Stories about Law from April, 2016
Netizen Report: In Chad, You Can Rock the Vote, But Watch Your Back
Chad disconnects Internet access for first-round presidential voting, local officials in India are none too pleased about WhatApp's new encryption, and Mexico reconsiders major telecommunications legislation.
Mexico’s Controversial ‘Telecom Law’ Is Now in the Supreme Court’s Court
"In a country with a serious democratic deficit and in which public officials are responsible for attacks on journalists and dissidents, these measures could be used to pursue uncomfortable opinions."
Malaysia Will Likely Force ‘Political Blogs’ and News Websites to Register With the Government
Human rights groups and media freedom advocates denounced the proposal as a curtailment of free speech, adding that the move reverses Malaysia's earlier stated commitment to promoting Internet freedom.
New App Helps Citizens Find Out What Hong Kong Internet Service Providers Know About Them
Access My Info generates a letter for users to send to relevant privacy officers of internet service providers and mobile phone companies to request data about themselves.
Tanzania's Cybercrime Act Makes It Dangerous to “Insult” the President on Facebook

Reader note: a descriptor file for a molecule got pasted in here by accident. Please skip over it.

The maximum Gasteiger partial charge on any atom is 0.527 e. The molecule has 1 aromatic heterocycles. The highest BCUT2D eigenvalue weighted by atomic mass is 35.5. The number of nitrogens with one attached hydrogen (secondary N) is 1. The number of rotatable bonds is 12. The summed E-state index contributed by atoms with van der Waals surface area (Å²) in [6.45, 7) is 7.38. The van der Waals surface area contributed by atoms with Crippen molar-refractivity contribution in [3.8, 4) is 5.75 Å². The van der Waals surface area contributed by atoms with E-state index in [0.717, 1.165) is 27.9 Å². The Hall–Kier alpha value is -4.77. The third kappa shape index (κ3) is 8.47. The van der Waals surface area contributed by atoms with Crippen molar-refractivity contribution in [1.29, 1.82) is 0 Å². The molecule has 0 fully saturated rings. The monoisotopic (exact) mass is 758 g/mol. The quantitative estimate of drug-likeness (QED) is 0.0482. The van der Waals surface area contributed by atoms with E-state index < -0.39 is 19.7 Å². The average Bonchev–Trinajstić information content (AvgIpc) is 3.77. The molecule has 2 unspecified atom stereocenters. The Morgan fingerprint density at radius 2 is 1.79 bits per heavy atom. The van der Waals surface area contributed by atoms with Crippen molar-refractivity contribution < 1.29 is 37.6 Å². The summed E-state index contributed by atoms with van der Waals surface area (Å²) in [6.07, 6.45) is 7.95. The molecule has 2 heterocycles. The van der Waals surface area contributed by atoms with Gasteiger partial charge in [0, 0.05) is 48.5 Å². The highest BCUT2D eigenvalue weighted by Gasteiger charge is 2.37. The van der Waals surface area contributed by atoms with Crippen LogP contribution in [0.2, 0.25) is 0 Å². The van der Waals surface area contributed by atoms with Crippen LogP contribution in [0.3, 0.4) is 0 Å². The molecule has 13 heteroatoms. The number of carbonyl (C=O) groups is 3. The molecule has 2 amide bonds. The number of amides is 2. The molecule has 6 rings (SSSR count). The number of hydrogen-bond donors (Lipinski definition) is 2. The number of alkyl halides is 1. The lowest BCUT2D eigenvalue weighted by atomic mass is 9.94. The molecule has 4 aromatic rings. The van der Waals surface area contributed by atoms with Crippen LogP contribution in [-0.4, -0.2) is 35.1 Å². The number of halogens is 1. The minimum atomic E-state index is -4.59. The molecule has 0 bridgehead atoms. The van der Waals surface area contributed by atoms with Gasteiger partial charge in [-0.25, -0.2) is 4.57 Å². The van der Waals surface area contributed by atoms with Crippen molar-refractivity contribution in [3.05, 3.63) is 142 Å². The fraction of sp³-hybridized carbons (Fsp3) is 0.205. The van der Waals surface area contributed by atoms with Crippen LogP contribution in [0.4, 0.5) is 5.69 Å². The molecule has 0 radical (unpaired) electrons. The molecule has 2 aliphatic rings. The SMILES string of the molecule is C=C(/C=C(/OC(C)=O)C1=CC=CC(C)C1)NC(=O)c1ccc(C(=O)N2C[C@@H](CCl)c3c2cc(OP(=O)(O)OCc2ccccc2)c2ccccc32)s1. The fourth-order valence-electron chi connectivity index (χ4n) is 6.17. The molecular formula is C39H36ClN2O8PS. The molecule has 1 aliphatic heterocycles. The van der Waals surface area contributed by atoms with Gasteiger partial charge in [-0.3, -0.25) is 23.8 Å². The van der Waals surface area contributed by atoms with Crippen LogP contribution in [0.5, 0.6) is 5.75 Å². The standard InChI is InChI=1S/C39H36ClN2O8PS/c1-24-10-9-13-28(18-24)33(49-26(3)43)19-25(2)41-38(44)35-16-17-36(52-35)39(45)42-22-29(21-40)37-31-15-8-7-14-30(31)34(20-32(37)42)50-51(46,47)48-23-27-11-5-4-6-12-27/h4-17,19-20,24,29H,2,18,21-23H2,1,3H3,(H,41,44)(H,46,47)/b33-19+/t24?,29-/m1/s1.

Tanzanian netizen Isaac Habakuk Emily is accused of posting a controversial Facebook message "insulting" the president of Tanzania.
Cambodian Human Rights Group Criticizes Telecoms Law
Some observers suspect that the law reflects the ruling party's desire to stifle online discussions as elections approach in 2017 and 2018.
Netizen Report: Advocates Stand Up to Cybercrime Legislation in Brazil and Pakistan
Cybercrime battles rage in Pakistan and Brazil, Italian regulators put a lid on Hacking Team, and Wikimedia loses copyright fight in Sweden.
A Breakdown of the Current Version of Brazil's Cybercrimes Bill
Following criticism, the Commission made some changes to the most controversial elements of the legislation. But a battle still lies ahead.
Under Brazil's Cybercrime Bill, Social Media Sites Could Become ‘Permanent Agents of Vigilance’
"If somebody insults a politicians on a social media platform, the platform will be obligated to remove the content in a maximum of 48 hours."
Iranian Blogger Struggles for Health and Freedom After 18 Days on Hunger Strike
Anti-censorship activist and blogger Hossein Ronaghi Maleki has been on hunger strike since March 26, and his health is deteriorating rapidly.
Wanna Reach the Chinese Internet Market? Time to Register Your Domain in China.
New rules will require leading foreign companies including Microsoft and Apple to register their sites' domain names with local DNS providers in order to remain accessible in China.